The Illinois Presidential Primary and State Primary election is coming up on March 15, 2016. If you haven’t had much time to look in depth at the presidential candidates’ individual websites, or you’re looking for a quicker option/comparison, Google has a way! Go to Google, input any presidential candidate’s name and the word “stance” (unquoted) into the search box.
The results are presented in a box titled “Issues” with drop down arrows. Once you click on the arrow for a particular issue you’re presented with quotes from the candidate (from different sources) on that particular issue, showing their stance.
To learn more about using this tool read “On the Road to the 2016 Elections with Google Search.”
*The contents of this blog post do not express the author’s or MVCC’s political views.*
If you’ve been watching the BBC miniseries adaptation of Leo Tolstoy’s War and Peace (being simultaneously broadcast on Lifetime, A&E, and History networks) and you’re interested in comparing it to the written word, please check out one of our copies. We have two (2) hardcover novels located here and here. We also have an eBook format that is available through Project Gutenberg.
• To access the free eBook format, browse over to the main MVCC library page.
• Click on “Research Tools”.
• In the box titled “Search Books, DVDs, Videos, & More” click on the “Ebooks” link.
• Select the drop down “Title” and enter War and Peace:
**Click on the screen shots for a larger view.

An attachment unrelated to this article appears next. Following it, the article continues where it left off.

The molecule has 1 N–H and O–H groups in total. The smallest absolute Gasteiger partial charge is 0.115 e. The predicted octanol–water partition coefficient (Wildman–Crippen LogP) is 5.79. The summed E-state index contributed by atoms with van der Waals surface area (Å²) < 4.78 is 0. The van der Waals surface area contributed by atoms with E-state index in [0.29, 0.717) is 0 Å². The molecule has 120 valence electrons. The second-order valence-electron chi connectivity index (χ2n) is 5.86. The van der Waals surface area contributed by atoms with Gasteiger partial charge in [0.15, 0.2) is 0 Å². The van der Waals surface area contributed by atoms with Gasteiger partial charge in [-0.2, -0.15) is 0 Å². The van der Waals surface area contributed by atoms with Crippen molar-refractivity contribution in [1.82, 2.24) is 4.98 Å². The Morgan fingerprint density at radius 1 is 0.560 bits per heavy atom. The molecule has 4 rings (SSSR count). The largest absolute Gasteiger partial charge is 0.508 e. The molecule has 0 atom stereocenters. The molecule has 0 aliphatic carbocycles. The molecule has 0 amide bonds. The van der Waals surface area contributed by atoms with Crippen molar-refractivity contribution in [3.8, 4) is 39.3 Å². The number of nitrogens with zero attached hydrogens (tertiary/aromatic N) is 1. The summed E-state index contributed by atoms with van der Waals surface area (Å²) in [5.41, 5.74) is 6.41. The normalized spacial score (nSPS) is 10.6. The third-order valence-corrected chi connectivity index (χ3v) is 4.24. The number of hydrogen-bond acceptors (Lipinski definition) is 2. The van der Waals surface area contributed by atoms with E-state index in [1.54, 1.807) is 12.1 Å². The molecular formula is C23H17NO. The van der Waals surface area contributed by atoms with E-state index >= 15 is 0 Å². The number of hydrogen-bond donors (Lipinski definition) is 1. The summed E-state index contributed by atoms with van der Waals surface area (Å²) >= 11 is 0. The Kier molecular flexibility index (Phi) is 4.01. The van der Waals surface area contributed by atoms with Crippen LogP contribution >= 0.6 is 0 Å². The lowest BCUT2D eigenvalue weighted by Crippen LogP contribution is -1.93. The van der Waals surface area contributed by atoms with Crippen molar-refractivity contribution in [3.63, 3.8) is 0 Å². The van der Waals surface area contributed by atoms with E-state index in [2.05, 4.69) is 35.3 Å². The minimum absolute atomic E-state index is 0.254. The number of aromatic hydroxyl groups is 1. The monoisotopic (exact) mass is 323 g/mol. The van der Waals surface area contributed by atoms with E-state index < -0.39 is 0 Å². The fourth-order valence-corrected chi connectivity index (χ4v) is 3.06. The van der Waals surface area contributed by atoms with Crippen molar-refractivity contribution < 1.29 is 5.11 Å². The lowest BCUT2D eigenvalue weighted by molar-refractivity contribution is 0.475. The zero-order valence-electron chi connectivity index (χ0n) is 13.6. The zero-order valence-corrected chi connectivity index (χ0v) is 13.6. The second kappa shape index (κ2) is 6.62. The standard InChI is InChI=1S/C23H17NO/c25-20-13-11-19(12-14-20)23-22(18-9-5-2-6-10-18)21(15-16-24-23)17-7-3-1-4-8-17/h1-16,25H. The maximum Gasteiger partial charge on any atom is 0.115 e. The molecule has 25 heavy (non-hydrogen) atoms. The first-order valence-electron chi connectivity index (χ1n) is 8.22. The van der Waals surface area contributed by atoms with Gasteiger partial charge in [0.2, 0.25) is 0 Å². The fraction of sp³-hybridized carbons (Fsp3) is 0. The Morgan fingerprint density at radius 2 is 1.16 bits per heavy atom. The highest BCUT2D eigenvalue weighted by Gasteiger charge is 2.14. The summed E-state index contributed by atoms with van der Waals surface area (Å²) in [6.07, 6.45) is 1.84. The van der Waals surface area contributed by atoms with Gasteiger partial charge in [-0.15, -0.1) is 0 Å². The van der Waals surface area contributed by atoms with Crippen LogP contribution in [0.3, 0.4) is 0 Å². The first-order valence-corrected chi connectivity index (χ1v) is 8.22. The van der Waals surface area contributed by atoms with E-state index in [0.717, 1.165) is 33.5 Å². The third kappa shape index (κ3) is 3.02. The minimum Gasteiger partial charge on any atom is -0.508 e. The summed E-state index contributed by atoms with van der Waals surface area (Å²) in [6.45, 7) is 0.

• Click on “Search.
• This will take you to the one (1) result of the War and Peace eBook:
• Click on the “To access ebook” link
• You will be re-directed to the Project Gutenberg War and Peace page:
• From here you can choose to read the book online, send to Dropbox, Google Drive, or OneDrive, or read the file on a Kindle (file links with and without images) or an iPad (using the EPUB links with or without images).
• **And again, the eBook format is free through Project Gutenberg!
Read the review on the 2016 adaptation of War and Peace.
Browse here to learn more about free ebooks by Project Gutenberg.
If you are a fan of Jane Austen and Downton Abbey, you’ll want to check out this DVD set to tide you over until the new (and final) season of Downton starts in January on PBS. It’s a BBC television adaptation of Jane Austen’s Sense and Sensibility.
In Sense & Sensibility, Dan Stevens (best known for his role as Matthew Crawley on Downton Abbey) plays Edward Ferrars. Elinor Dashwood likes Edward until she finds out the devastating news that Edward has been secretly engaged for four years. Will Elinor find happiness with Edward or another suitor?
Also included in this 2 DVD set is Miss Austen Regrets, “the new BBC biopic based on the letters of Jane Austen” (DVD container). Jane reveals to her niece why she never married, and also remembers the man who got away, Reverend Brook Bridges, played by Hugh Bonneville (best known for his role as Robert Crawley on Downton Abbey).
It’s interesting to watch actors in other roles before they became famous for the best known ones!
Jane Austen’s Sense & Sensibility DVD set can be found here in our catalog.
Search for other Jane Austen materials here.
And if you’d rather just binge watch Downton Abbey until the premiere of the final season, click here for available seasons on DVD.